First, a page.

The ritual continued to be practiced throughout Egypt's pharaonic history. At Karnak there are blocks from the reconstructed Red Chapel that show queen Hatshepsut as king, running with the Apis bull between the markers. On the inner walls of the hypostyle hall in the Temple of Amun at Karnak, there are also scenes depicting Ramesses II in one of his Jubilees, and the ceremony is also shown in the mortuary temple of Amenhotep III at Thebes. However, this latter king seems to have somewhat altered the ritual and its usual setting . He celebrated three Sed-festivals (years 30, 34 and 37) and descriptions of he ceremonies say that they took place on the great artificial lake he built at Malkata. He seems to have filled his mortuary temple, which was still under construction, with numerous odd animal sculptures that have recently been suggested as forming part of a massive astronomical tableau. Apparently, he and statues of various deities sailed along in barges in order to symbolically recreate the voyage of the sun god through the underworld. However, this also reminds us of a limestone relief now in the Petrie Museum in London that depicts Senusret I celebrating his Sed-festival, holding an oar. An inscription on this artifact reads, "hastening by boat to Min, the god in the midst of the city".

Even during the reign of the 18th Dynasty heretic king, Amenhotep IV (later Akhenaten), the heb sed festival was depicted in the colonnaded court of the Temple of Aten at Karnak. However, in this instance, and perhaps not so surprisingly, his wife Nefertiti and even the royal daughters seem to have taken part in the ceremony. Remarkably, the Aten is also seen taking part in a Sed-festival of its own. Gods were usually seen to give Sed-festivals to the king and were never, outside of these depictions, shown taking part in the ritual themselves. Amenhotep IV seems to be pointing out that because the god is king, so the king is also god. In this instance, the king apparently celebrated the Jubilee very early in his reign, perhaps around year two or three, even before he made the move to his new capital at Akhetaten (Amarna).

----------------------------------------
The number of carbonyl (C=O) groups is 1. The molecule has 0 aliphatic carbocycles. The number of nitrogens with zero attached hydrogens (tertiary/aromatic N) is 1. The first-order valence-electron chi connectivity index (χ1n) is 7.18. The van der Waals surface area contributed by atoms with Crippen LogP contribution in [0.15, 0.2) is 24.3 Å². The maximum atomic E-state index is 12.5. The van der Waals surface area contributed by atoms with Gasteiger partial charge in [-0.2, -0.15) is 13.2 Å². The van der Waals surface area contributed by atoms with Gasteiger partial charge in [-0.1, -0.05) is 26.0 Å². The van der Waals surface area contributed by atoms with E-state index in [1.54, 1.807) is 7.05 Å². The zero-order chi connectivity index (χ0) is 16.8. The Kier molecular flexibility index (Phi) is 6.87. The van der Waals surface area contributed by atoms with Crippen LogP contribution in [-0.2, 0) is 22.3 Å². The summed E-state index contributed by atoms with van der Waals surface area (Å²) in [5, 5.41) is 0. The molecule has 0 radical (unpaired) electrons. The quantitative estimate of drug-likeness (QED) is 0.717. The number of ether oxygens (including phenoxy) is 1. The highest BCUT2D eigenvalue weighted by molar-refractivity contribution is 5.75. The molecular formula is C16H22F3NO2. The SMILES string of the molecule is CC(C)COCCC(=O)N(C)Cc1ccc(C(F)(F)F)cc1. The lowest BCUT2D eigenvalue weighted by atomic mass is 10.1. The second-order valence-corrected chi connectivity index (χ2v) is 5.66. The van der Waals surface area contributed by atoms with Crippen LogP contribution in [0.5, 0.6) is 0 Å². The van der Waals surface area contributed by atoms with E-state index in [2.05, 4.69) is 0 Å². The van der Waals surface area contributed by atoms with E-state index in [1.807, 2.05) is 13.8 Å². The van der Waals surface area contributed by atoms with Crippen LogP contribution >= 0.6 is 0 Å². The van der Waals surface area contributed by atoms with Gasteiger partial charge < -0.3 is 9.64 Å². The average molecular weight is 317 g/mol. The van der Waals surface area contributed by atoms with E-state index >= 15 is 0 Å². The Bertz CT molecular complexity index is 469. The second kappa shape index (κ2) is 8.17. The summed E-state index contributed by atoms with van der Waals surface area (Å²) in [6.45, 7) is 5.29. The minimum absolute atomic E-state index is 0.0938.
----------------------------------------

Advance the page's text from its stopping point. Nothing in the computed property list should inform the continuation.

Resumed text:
The festival continued through the very end of the pharaonic period. This is confirmed by scenes from the Temple of Bastet at Bubastis, where the 22nd Dynasty king, Osorkon II, is sown seated in his heb sed kiosk, wearing the typical robe of for the ceremony. Lasting into the Greek Period, at Kom Ombo, carved reliefs show Ptolemy VIII receiving heb sed symbols from the god Horus. 

There is also evidence that the Sed-festival was thought to continue after the physical death of the king. In the Step Pyramid complex of King Djoser at Saqqara, there were provisions for this ceremony to be eternally re-enacted. Within the Great Court are markers that indicated the course the king would have to run. This course may have represented the frontiers of Egypt and symbolized the extent of the king's dominion. The figure of the running king can be seen in the low relief in the chambers below the Southern Tomb and beneath the pyramid. On a beautiful alabaster vase that was discovered in one of the chamber beneath the pyramid is carved a figure of a man with arms upraised, holding aloft a square object, perhaps a canopy, although Jean-Philippe Lauer suggests that it is a platform on which the double shrine and two thrones would have been set up. Decorating the handles of this vase or reliefs of the thrones of the Two Lands. The figures represents the hieroglyph for millions of years and the thrones are those used by the king at his Sed-festival.



KING SOBKEMSAF IN THE 'SED'FESTIVAL SPECIAL GARMENTS

One of the best preserved cycles of scenes is preserved from the Sun temple of King Niuserre in Abu Ghurab. The reliefs from the temple are now in different collections, some in the Petrie Museum (see the link below the following pictures). However, while it is tempting to consolidate our understanding of this festival from combined sources such as this and others from all period in order to create a comprehensive explanation for this particular ritual, it is very likely that how it was conducted changed over time, and the nuances of its meaning probably did as well. Yet, several aspects seem to have characterized the Sed-festival more than any other. The typical clothing for the king is was a short cloak which reaches the knees and leaves the shoulders almost free. He sits on a special dais provided with two thrones for an appearance as King of Upper and Lower Egypt. The thrones are normally shown back to back, but this may be an artistic device for rendering a pair which were actually side by side.

More elaborate scenes, later than the Early Dynastic Period, give as the setting for this ceremony a series of shrines pictured as constructions of wood and matting. This form of shrine probably originated as a type of temporary building, and in this context represented another pair of dual symbols, with one design for Lower Egypt and the other for Upper Egypt. Sometimes they were specifically for the cobra-goddess Wadjit of the Delta town of Buto, and the vulture goddess Nekhbet of el-Kab, but they were for other deities as well. There was hence a gathering of provincial images of deities in a series of temporary shrines beside the double throne of the king.

In the open space between the two rows of shrines, the king, attired alternately in the insignia of Upper and Lower Egypt, ran a ritual race around a course which was called "the field". The king would round the boundaries of the field four times as the ruler of Upper Egypt and four times as the ruler of Lower Egypt.